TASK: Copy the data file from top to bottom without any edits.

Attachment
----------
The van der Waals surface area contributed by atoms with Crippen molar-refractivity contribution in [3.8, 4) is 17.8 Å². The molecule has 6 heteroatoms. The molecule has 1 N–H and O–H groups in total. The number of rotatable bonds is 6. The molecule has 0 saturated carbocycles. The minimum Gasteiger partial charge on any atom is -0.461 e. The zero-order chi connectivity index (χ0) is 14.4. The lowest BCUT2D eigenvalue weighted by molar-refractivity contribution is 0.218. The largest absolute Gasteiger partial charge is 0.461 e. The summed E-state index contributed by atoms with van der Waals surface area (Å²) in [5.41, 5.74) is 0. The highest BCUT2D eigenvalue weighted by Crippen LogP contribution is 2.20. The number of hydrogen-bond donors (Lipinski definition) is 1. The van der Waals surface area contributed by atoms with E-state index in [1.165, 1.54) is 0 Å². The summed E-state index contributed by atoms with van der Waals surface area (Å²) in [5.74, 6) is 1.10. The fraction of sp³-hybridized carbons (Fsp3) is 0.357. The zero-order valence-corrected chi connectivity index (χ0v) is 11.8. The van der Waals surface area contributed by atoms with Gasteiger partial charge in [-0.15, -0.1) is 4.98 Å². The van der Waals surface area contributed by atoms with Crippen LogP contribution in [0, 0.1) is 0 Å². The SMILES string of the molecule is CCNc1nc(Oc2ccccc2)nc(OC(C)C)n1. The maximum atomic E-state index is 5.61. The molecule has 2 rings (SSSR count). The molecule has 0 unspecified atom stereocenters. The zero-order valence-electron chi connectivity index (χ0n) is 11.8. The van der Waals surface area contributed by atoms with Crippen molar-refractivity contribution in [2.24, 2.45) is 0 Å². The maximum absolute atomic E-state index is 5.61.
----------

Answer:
The van der Waals surface area contributed by atoms with Crippen molar-refractivity contribution in [3.8, 4) is 17.8 Å². The molecule has 6 heteroatoms. The molecule has 1 N–H and O–H groups in total. The number of rotatable bonds is 6. The molecule has 0 saturated carbocycles. The minimum Gasteiger partial charge on any atom is -0.461 e. The zero-order chi connectivity index (χ0) is 14.4. The lowest BCUT2D eigenvalue weighted by molar-refractivity contribution is 0.218. The largest absolute Gasteiger partial charge is 0.461 e. The summed E-state index contributed by atoms with van der Waals surface area (Å²) in [5.41, 5.74) is 0. The highest BCUT2D eigenvalue weighted by Crippen LogP contribution is 2.20. The number of hydrogen-bond donors (Lipinski definition) is 1. The van der Waals surface area contributed by atoms with E-state index in [1.165, 1.54) is 0 Å². The summed E-state index contributed by atoms with van der Waals surface area (Å²) in [5.74, 6) is 1.10. The fraction of sp³-hybridized carbons (Fsp3) is 0.357. The zero-order valence-corrected chi connectivity index (χ0v) is 11.8. The van der Waals surface area contributed by atoms with Gasteiger partial charge in [-0.15, -0.1) is 4.98 Å². The van der Waals surface area contributed by atoms with Crippen LogP contribution in [0, 0.1) is 0 Å². The SMILES string of the molecule is CCNc1nc(Oc2ccccc2)nc(OC(C)C)n1. The maximum atomic E-state index is 5.61. The molecule has 2 rings (SSSR count). The molecule has 0 unspecified atom stereocenters. The zero-order valence-electron chi connectivity index (χ0n) is 11.8. The van der Waals surface area contributed by atoms with Crippen molar-refractivity contribution in [2.24, 2.45) is 0 Å². The maximum absolute atomic E-state index is 5.61.